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Public health groups sue FDA on graphic cigarette warning labels

A group of anti-tobacco and public-health groups sued the Food and Drug Administration on Tuesday in an attempt to compel it to establish graphic warnings labels on cigarette packaging and marketing.

It’s been more than 3½ years since there’s been legal or regulatory movement on graphic warnings, particularly on what they will look like and when they will appear.

The 2009 federal Tobacco Control Act required graphic warnings covering the top half of the front and back of cigarette packs and on 20 percent of cigarette advertising.

The FDA was given until June 22, 2011, to issue a final rule requiring such warnings.

The governments of more than 90 countries require similar graphic warning labels. Australia, which was among the first to introduce the labels and has some of the most graphic images, is perhaps the most noteworthy.

The FDA chose nine labels in June 2011, which were scheduled to debut in September 2012. The labels included smoke coming out of a tracheal hole, diseased lungs and gums, and a man who appears deathly ill.

A group of tobacco manufacturers that include R.J. Reynolds Tobacco Co. and Lorillard Inc. filed a lawsuit in September 2011 against the FDA regarding the labels.

Two parallel legal cases with differing judicial opinions have put the initiative on hold.

The anti-tobacco and public health groups argue that the federal Administrative Procedure Act, which governs federal agencies, gives federal courts the power to “compel agency action unlawfully withheld or unreasonably delayed.”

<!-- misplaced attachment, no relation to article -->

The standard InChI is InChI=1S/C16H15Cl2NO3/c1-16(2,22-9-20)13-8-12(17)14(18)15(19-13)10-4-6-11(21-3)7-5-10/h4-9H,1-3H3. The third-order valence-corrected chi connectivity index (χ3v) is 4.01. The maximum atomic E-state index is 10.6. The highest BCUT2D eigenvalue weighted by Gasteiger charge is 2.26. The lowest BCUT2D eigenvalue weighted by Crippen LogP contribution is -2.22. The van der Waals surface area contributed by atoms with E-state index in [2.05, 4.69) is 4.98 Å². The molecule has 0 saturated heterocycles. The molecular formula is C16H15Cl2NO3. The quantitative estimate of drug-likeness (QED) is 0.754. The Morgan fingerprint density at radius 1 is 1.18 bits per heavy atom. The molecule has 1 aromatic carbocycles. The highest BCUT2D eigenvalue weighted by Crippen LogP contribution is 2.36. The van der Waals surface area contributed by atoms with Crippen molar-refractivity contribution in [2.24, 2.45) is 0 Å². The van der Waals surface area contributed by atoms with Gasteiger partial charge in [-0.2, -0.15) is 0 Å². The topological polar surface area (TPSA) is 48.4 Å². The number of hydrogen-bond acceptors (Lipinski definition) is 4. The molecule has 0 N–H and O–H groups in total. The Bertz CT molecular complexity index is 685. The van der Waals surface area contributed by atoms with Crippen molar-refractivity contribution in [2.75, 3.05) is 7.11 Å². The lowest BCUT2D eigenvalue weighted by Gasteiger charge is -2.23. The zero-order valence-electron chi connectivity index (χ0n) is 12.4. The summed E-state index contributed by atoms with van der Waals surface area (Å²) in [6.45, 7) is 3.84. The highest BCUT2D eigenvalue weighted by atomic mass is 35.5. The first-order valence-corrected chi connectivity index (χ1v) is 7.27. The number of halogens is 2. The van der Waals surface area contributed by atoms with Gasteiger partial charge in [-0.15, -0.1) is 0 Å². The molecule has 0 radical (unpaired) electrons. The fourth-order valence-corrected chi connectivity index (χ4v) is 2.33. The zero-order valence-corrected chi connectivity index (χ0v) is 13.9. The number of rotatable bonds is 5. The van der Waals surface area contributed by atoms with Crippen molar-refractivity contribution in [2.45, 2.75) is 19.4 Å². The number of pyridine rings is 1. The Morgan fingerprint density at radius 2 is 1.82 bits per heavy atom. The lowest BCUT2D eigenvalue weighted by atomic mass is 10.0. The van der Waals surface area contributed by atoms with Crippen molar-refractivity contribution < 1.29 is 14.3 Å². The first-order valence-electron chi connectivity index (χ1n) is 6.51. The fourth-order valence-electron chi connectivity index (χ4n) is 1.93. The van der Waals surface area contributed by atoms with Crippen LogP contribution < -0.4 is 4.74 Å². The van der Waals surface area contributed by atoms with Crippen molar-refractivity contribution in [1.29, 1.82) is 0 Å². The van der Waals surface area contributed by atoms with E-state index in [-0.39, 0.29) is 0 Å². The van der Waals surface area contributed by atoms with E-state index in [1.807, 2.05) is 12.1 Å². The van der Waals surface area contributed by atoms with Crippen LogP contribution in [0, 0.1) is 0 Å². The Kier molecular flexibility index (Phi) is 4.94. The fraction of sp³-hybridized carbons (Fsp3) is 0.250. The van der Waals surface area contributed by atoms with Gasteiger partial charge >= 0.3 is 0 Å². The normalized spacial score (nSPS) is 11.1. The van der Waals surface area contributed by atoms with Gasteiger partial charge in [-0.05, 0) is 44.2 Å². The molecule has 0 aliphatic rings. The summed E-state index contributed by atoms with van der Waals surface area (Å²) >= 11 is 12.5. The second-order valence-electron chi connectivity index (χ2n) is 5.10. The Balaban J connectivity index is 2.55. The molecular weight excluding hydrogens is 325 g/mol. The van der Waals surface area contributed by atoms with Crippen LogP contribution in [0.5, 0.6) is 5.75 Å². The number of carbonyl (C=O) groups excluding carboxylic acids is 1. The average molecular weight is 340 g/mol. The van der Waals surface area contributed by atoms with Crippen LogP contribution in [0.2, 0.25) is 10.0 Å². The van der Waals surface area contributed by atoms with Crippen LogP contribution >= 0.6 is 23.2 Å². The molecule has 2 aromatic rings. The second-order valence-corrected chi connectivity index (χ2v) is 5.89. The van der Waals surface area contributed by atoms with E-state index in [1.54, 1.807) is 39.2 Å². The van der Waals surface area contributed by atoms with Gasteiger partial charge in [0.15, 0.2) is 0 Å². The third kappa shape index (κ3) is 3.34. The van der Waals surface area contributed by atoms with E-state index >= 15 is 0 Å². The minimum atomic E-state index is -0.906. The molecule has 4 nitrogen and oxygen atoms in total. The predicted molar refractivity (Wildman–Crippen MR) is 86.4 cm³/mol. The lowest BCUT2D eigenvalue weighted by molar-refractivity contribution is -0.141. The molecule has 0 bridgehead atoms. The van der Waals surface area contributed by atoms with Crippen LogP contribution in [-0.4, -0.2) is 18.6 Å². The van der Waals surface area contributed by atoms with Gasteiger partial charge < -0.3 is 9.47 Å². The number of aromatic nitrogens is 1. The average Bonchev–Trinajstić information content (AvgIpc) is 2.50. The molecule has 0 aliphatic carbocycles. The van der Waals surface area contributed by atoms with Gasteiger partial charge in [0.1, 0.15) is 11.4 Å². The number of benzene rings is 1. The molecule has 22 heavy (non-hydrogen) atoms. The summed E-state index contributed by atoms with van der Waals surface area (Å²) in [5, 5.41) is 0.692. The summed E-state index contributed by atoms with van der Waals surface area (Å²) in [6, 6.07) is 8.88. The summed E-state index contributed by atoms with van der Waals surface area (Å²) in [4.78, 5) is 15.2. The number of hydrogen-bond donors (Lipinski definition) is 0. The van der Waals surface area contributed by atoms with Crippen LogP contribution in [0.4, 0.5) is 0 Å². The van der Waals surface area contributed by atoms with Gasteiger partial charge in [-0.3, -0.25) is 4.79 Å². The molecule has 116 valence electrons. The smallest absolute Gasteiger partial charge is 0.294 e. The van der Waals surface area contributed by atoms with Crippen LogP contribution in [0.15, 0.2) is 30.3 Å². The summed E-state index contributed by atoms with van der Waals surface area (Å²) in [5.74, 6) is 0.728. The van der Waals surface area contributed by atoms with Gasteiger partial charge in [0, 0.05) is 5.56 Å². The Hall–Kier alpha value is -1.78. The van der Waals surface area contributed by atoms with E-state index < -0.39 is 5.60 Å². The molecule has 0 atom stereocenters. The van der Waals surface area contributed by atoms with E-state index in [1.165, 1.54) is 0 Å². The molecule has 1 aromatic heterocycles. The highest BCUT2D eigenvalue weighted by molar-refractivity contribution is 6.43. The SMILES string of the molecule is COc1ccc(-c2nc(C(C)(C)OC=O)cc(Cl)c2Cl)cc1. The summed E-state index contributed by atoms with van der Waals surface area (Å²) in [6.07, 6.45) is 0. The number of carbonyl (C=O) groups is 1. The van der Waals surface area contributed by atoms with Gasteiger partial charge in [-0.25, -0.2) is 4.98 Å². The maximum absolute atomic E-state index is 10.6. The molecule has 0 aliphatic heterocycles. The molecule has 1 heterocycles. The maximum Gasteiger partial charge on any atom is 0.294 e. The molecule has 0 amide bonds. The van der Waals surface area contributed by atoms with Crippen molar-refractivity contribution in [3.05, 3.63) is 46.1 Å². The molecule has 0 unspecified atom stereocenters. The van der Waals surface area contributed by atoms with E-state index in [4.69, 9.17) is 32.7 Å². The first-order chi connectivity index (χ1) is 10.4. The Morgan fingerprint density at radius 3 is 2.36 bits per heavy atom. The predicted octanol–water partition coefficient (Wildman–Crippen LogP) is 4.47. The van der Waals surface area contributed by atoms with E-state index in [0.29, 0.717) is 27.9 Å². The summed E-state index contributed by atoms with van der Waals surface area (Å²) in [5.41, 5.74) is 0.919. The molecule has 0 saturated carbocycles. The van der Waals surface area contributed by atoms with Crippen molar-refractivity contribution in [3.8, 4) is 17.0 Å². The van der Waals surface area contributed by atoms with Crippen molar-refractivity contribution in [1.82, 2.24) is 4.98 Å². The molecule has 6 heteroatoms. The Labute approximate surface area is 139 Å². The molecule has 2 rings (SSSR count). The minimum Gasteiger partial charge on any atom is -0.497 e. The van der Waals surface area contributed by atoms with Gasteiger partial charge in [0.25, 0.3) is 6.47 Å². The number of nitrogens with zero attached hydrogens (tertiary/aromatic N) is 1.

“The FDA is in violation of its nondiscretionary statutory duty,” according to the plaintiffs’ lawsuit.

The plaintiffs contend that one of the legal tracks gives the FDA clearance to implement its final rule on the warning labels. Some plaintiffs argue that the lack of warning labels “makes it more difficult” for them “to educate and counsel members of the public not to smoke.”

In August 2012, a panel of the U.S. Court of Appeals for the D.C. Circuit voted 2-1 that the proposed specific warning labels violated the First Amendment. That ruling did not address the law’s underlying requirement.

The FDA said in March 2013 that it declined to further appeal the D.C. Circuit ruling and would create new warning labels.

In March 2012, the U.S. Court of Appeals for the Sixth Circuit upheld the law’s requirement for graphic warnings, finding that this provision did not violate the First Amendment. The U.S. Supreme Court declined in April 2013 to hear an appeal of the Sixth Circuit ruling.

“The FDA is undertaking research to support a new rulemaking consistent with (the Tobacco Control Act),” spokesman Michael Felberbaum said Wednesday.

While the industry and advocacy groups await the next FDA warning label proposals, several studies have been published that found mixed smoker reactions to the initial nine proposed labels.

In December 2010, an FDA study found putting graphicwarning labels on cigarette packs may stir emotions, but not lead to quitting.

UNC Chapel Hill researchers said in June that 40 percent of participants in their study said they were more likely to consider quitting after exposure to the graphic images, compared with 34 percent with the text warning.

A February 2016 study published by University of Illinois researchers at the journal Communication Research suggests graphic images strike some people as manipulative, a reaction that could backfire on the attempt to steer individuals away from smoking.

Lawsuit plaintiffs

The lawsuit was filed by the American Academy of Pediatrics, the Massachusetts Chapter of the American Academy of Pediatrics, the American Cancer Society, the American Cancer Society Cancer Action Network, the American Heart Association, the American Lung Association, the Campaign for Tobacco-Free Kids, Truth Initiative, and several individual pediatricians.

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